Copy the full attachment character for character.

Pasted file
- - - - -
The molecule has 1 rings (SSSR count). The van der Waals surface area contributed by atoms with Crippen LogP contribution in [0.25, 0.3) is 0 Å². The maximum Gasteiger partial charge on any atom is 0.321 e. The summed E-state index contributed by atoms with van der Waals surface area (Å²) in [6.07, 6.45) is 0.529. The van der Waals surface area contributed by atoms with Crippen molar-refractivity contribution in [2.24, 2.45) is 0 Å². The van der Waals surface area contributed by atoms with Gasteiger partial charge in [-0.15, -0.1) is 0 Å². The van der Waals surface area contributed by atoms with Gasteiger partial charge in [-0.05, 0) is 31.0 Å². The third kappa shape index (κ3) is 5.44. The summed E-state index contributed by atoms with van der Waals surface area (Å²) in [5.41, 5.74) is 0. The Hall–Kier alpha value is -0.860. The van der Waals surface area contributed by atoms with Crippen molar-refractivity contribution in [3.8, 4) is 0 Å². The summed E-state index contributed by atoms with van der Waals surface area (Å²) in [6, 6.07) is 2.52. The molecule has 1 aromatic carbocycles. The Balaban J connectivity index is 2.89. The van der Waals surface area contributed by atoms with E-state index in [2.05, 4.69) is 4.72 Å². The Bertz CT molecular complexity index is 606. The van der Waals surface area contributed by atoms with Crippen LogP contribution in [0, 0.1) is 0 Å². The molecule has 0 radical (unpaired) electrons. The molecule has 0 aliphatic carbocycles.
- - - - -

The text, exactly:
The molecule has 1 rings (SSSR count). The van der Waals surface area contributed by atoms with Crippen LogP contribution in [0.25, 0.3) is 0 Å². The maximum Gasteiger partial charge on any atom is 0.321 e. The summed E-state index contributed by atoms with van der Waals surface area (Å²) in [6.07, 6.45) is 0.529. The van der Waals surface area contributed by atoms with Crippen molar-refractivity contribution in [2.24, 2.45) is 0 Å². The van der Waals surface area contributed by atoms with Gasteiger partial charge in [-0.15, -0.1) is 0 Å². The van der Waals surface area contributed by atoms with Gasteiger partial charge in [-0.05, 0) is 31.0 Å². The third kappa shape index (κ3) is 5.44. The summed E-state index contributed by atoms with van der Waals surface area (Å²) in [5.41, 5.74) is 0. The Hall–Kier alpha value is -0.860. The van der Waals surface area contributed by atoms with Crippen molar-refractivity contribution in [3.8, 4) is 0 Å². The summed E-state index contributed by atoms with van der Waals surface area (Å²) in [6, 6.07) is 2.52. The molecule has 1 aromatic carbocycles. The Balaban J connectivity index is 2.89. The van der Waals surface area contributed by atoms with E-state index in [2.05, 4.69) is 4.72 Å². The Bertz CT molecular complexity index is 606. The van der Waals surface area contributed by atoms with Crippen LogP contribution in [0, 0.1) is 0 Å². The molecule has 0 radical (unpaired) electrons. The molecule has 0 aliphatic carbocycles.